#2079                        HW 714;      HW 1731                                     3 cr


POLSC 204.66    Political Ideologies

Section 001        M, TH 2:45-4:00               Prof. Feldman
#4162                  HW 415                         3 cr

NOTE:    The Political Science Department is reserving 10 seats for Honors College students, but you should nevertheless sign up ASAP.  This class does not count toward your four required Honors College courses.


POLSC 263    Government and Politics in the Middle East      Prof. Bellin

Section 900          M, TH 9:45-11:00        3 cr                                                                               #4698                 Political Science Conference Room (HW 1731)       


PSYCH 170    Human Sexuality   

Section 900        T, Th 4:10-5:25            HN 1516   
#2272                Prerequisite: PSYCH 100     3 cr           


PSYCH 390.78    Neurobiology of Memory   

Section 900        T 5:35-7:25 (additional hours TBA)          Prof. Serrano
#4506                 HN 611                                                    3 cr                                                         

NOTE:      This is a Master’s level Psychology course that is cross listed as an Honors College course.  You must have the following prerequisites:
English 120; Psych 248; Psych 249 or 250; and Psych 300 or the equivalent.  You must also be a declared Psychology major.
NOTE:      This course is combined with PSYCH 750.89


WOMST 300.54    Becoming Equal:  Women and Global Public Policy Since the 1960s

Section 900        T 4:10-6:40               Prof.    Chesler
#2822                 HN C111                   3 cr

In recent years the world community, under the umbrella of the United Nations, has extended formal human rights jurisdiction to women seeking equal justice, equal opportunity, and freedom from long sanctioned cultural practices that license gender subordination, discrimination and even violence. “Women rights are human rights” has become a global mantra, and human rights law is now widely understood as an appropriate construct for informing the conduct and protecting the rights of individuals, and for doing so broadly. Through CEDAW, the Convention to Eliminate All Forms of Discrimination Against Women, and through a series of high profile meetings over the past several decades, the UN has agreed upon a program of action to empower women, not just as a matter of justice, but also as an essential first step in securing democratic practices and accelerating economic growth in countries around the world.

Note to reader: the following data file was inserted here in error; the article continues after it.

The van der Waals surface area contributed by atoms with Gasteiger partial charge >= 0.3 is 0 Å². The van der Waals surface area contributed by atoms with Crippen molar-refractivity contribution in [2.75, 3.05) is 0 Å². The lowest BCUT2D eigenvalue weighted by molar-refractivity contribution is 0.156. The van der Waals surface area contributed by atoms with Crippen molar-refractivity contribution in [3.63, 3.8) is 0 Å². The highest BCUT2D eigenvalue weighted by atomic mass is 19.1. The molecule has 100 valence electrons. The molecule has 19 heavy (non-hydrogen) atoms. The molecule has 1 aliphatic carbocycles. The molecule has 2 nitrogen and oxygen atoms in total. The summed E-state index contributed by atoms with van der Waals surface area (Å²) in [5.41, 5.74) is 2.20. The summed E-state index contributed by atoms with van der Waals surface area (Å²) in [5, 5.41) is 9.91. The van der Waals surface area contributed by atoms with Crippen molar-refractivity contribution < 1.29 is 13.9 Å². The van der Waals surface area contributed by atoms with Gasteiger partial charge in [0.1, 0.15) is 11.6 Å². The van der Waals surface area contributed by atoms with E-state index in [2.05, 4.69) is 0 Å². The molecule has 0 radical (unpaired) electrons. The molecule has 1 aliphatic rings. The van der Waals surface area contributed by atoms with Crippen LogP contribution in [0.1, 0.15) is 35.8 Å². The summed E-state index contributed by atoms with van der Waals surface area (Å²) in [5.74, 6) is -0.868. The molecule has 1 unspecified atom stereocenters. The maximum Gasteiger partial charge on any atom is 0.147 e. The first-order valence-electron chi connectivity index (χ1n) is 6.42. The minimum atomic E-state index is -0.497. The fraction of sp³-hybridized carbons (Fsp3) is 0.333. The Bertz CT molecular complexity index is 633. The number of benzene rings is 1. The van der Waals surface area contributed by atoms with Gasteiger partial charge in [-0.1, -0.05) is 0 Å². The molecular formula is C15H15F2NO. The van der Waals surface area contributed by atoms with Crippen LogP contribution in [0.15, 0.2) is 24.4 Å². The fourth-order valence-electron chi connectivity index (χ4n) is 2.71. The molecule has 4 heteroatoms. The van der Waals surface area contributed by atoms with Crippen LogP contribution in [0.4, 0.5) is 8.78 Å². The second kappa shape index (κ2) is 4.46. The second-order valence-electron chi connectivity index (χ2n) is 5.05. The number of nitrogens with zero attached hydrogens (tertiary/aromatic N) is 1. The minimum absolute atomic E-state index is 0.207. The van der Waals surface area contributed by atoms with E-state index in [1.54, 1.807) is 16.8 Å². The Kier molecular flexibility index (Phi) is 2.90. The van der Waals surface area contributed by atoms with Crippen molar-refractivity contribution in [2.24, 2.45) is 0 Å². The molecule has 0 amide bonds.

This course will examine the recent history of this global movement for women’s rights and its long tangled relationship with opponents at home and abroad who have made women and the family an arena of intense political conflict. It will feature guest conversations with activists from within the UN and the non-governmental community who are engaged with these difficult issues. Students will be required to present papers or prepare sophisticated audio-visual presentations that consider a still contested matter of women’s rights in a country of their choosing. Open only to juniors and seniors with basic coursework in political science, international affairs, history, and/or women’s studies.

Ellen Chesler is Distinguished Lecturer at Hunter College of the City University of New York, where she directs the Eleanor Roosevelt Initiative on Women and Public Policy at Roosevelt House, the college’s new public policy institute. She has recently returned to teaching after a long career in government and philanthropy, most recently at the Open Society Institute, the international foundation founded by George Soros. She holds a Ph.D. in American history from Columbia University and is the author of several books and many articles.